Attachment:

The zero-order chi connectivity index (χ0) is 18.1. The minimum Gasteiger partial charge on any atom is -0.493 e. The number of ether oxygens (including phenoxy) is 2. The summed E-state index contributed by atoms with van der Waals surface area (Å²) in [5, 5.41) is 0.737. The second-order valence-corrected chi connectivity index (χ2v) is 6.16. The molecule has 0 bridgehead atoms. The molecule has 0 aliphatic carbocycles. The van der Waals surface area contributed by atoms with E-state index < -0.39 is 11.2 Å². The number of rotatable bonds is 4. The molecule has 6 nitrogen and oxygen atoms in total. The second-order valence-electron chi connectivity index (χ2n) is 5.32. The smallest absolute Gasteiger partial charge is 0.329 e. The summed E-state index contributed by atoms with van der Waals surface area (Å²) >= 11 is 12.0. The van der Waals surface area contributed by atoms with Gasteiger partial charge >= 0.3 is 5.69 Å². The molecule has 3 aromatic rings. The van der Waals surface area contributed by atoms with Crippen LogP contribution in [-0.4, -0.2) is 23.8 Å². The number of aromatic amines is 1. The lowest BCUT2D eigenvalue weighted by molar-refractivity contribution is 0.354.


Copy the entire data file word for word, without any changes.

The zero-order chi connectivity index (χ0) is 18.1. The minimum Gasteiger partial charge on any atom is -0.493 e. The number of ether oxygens (including phenoxy) is 2. The summed E-state index contributed by atoms with van der Waals surface area (Å²) in [5, 5.41) is 0.737. The second-order valence-corrected chi connectivity index (χ2v) is 6.16. The molecule has 0 bridgehead atoms. The molecule has 0 aliphatic carbocycles. The van der Waals surface area contributed by atoms with E-state index < -0.39 is 11.2 Å². The number of rotatable bonds is 4. The molecule has 6 nitrogen and oxygen atoms in total. The second-order valence-electron chi connectivity index (χ2n) is 5.32. The smallest absolute Gasteiger partial charge is 0.329 e. The summed E-state index contributed by atoms with van der Waals surface area (Å²) >= 11 is 12.0. The van der Waals surface area contributed by atoms with Gasteiger partial charge >= 0.3 is 5.69 Å². The molecule has 3 aromatic rings. The van der Waals surface area contributed by atoms with Crippen LogP contribution in [-0.4, -0.2) is 23.8 Å². The number of aromatic amines is 1. The lowest BCUT2D eigenvalue weighted by molar-refractivity contribution is 0.354.